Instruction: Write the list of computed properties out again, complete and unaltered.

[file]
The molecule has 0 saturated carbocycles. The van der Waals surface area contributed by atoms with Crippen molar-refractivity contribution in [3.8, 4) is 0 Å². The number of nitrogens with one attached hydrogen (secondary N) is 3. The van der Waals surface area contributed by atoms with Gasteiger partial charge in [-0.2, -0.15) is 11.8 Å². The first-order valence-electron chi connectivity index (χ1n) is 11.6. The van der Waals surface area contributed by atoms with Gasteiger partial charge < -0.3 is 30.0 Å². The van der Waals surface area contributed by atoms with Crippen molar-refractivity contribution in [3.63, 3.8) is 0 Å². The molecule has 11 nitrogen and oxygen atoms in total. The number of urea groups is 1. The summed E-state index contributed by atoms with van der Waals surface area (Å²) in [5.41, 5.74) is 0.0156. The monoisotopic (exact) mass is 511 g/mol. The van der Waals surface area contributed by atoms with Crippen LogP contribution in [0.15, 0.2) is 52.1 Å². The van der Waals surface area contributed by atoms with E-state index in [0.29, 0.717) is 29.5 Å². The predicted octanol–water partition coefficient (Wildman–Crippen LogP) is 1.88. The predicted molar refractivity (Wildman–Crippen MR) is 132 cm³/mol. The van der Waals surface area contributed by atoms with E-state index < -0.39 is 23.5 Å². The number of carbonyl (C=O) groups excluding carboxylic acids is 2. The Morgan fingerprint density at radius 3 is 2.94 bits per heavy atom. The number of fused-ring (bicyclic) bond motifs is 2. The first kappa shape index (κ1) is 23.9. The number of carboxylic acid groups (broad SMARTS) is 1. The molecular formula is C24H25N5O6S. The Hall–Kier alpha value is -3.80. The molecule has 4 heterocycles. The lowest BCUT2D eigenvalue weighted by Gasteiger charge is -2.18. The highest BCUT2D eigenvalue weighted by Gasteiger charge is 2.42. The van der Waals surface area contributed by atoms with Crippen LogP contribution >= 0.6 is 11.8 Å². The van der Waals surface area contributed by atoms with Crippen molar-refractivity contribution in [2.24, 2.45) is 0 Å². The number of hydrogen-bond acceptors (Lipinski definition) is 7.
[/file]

The molecule has 0 saturated carbocycles. The van der Waals surface area contributed by atoms with Crippen molar-refractivity contribution in [3.8, 4) is 0 Å². The number of nitrogens with one attached hydrogen (secondary N) is 3. The van der Waals surface area contributed by atoms with Gasteiger partial charge in [-0.2, -0.15) is 11.8 Å². The first-order valence-electron chi connectivity index (χ1n) is 11.6. The van der Waals surface area contributed by atoms with Gasteiger partial charge < -0.3 is 30.0 Å². The van der Waals surface area contributed by atoms with Crippen molar-refractivity contribution in [3.63, 3.8) is 0 Å². The molecule has 11 nitrogen and oxygen atoms in total. The number of urea groups is 1. The summed E-state index contributed by atoms with van der Waals surface area (Å²) in [5.41, 5.74) is 0.0156. The monoisotopic (exact) mass is 511 g/mol. The van der Waals surface area contributed by atoms with Crippen LogP contribution in [0.15, 0.2) is 52.1 Å². The van der Waals surface area contributed by atoms with E-state index in [0.29, 0.717) is 29.5 Å². The predicted octanol–water partition coefficient (Wildman–Crippen LogP) is 1.88. The predicted molar refractivity (Wildman–Crippen MR) is 132 cm³/mol. The van der Waals surface area contributed by atoms with E-state index < -0.39 is 23.5 Å². The number of carbonyl (C=O) groups excluding carboxylic acids is 2. The Morgan fingerprint density at radius 3 is 2.94 bits per heavy atom. The number of fused-ring (bicyclic) bond motifs is 2. The first kappa shape index (κ1) is 23.9. The number of carboxylic acid groups (broad SMARTS) is 1. The molecular formula is C24H25N5O6S. The Hall–Kier alpha value is -3.80. The molecule has 4 heterocycles. The lowest BCUT2D eigenvalue weighted by Gasteiger charge is -2.18. The highest BCUT2D eigenvalue weighted by Gasteiger charge is 2.42. The van der Waals surface area contributed by atoms with Crippen LogP contribution >= 0.6 is 11.8 Å². The van der Waals surface area contributed by atoms with Crippen molar-refractivity contribution in [2.24, 2.45) is 0 Å². The number of hydrogen-bond acceptors (Lipinski definition) is 7.